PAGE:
I have an admission to make: I have never played a Deus Ex game. But I wish I had, after experiencing a brief encounter with Deus Ex: Human Revolution. The first game promised a game world centered around the consequence of your actions -- and a decade later, the concept is still fascinating. To showcase the versatility of the game world, I got to see one level, played three different ways.
Set in a futuristic Detroit, you'll assume the role of Adam Jensen. There's a chip you must recover, but it's hidden in a corpse locked away in the police station's morgue. How are you going to retrieve the data? Shooting your way in is the last resort, you're told over a communication device. Considering the number of (innocent) police officers stationed there, that's wise advice. You can walk into the front door, but only if you have the right conversational skills.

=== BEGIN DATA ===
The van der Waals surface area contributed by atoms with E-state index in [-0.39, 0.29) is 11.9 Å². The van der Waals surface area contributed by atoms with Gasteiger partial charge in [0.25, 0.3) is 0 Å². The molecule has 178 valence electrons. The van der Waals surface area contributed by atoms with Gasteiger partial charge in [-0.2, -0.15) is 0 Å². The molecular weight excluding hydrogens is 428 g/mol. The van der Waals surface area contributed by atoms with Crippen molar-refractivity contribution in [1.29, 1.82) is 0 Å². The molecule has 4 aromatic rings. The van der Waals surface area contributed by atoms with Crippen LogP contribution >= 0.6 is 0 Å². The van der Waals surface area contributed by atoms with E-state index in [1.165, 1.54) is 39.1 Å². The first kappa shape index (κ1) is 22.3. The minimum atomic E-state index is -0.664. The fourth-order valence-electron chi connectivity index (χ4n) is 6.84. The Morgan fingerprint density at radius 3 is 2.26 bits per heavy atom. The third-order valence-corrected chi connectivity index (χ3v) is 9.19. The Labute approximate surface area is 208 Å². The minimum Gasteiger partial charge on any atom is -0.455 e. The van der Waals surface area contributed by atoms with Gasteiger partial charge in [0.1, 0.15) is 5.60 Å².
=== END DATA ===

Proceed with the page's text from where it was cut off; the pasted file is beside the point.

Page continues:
A former partner of Jensen's is the receptionist, demoted for something related to your past. Somehow, you'll have to gain his favor by choosing the appropriate dialogue commands. When given a choice in the conversation, you'll see big key words appear on the screen, not unlike in Mass Effect. A quick glance should give you an idea of the end result, but Human Revolution goes a step further by providing your full response at the bottom of the screen. That way, there's no confusion over what your character will say when selecting an option.